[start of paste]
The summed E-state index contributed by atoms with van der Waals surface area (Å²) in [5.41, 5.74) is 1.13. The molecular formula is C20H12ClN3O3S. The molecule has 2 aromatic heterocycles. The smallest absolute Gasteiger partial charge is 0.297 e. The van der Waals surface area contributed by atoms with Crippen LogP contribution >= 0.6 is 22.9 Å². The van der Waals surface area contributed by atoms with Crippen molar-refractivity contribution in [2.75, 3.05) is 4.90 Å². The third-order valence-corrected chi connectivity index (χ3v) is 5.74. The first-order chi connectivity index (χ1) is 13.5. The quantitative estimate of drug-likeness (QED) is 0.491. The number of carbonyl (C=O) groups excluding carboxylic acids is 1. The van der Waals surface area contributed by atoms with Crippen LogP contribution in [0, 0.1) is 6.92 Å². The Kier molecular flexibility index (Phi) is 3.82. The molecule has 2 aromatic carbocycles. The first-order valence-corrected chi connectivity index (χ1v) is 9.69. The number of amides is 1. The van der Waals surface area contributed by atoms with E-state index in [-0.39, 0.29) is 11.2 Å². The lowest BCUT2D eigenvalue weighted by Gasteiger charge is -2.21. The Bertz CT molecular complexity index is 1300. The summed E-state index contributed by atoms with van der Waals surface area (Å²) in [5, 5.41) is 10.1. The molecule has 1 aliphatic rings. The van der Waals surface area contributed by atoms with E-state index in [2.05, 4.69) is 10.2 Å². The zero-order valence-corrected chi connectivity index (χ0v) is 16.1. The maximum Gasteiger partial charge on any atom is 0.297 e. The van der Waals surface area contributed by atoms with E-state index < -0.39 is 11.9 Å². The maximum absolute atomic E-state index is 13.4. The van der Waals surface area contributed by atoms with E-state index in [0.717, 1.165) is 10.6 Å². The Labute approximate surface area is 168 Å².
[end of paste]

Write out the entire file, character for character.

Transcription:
The summed E-state index contributed by atoms with van der Waals surface area (Å²) in [5.41, 5.74) is 1.13. The molecular formula is C20H12ClN3O3S. The molecule has 2 aromatic heterocycles. The smallest absolute Gasteiger partial charge is 0.297 e. The van der Waals surface area contributed by atoms with Crippen LogP contribution >= 0.6 is 22.9 Å². The van der Waals surface area contributed by atoms with Crippen molar-refractivity contribution in [2.75, 3.05) is 4.90 Å². The third-order valence-corrected chi connectivity index (χ3v) is 5.74. The first-order chi connectivity index (χ1) is 13.5. The quantitative estimate of drug-likeness (QED) is 0.491. The number of carbonyl (C=O) groups excluding carboxylic acids is 1. The van der Waals surface area contributed by atoms with Crippen LogP contribution in [0, 0.1) is 6.92 Å². The Kier molecular flexibility index (Phi) is 3.82. The molecule has 2 aromatic carbocycles. The first-order valence-corrected chi connectivity index (χ1v) is 9.69. The number of amides is 1. The van der Waals surface area contributed by atoms with E-state index in [-0.39, 0.29) is 11.2 Å². The lowest BCUT2D eigenvalue weighted by Gasteiger charge is -2.21. The Bertz CT molecular complexity index is 1300. The summed E-state index contributed by atoms with van der Waals surface area (Å²) in [5, 5.41) is 10.1. The molecule has 1 aliphatic rings. The van der Waals surface area contributed by atoms with E-state index in [2.05, 4.69) is 10.2 Å². The zero-order valence-corrected chi connectivity index (χ0v) is 16.1. The maximum Gasteiger partial charge on any atom is 0.297 e. The van der Waals surface area contributed by atoms with E-state index < -0.39 is 11.9 Å². The maximum absolute atomic E-state index is 13.4. The van der Waals surface area contributed by atoms with E-state index in [0.717, 1.165) is 10.6 Å². The Labute approximate surface area is 168 Å².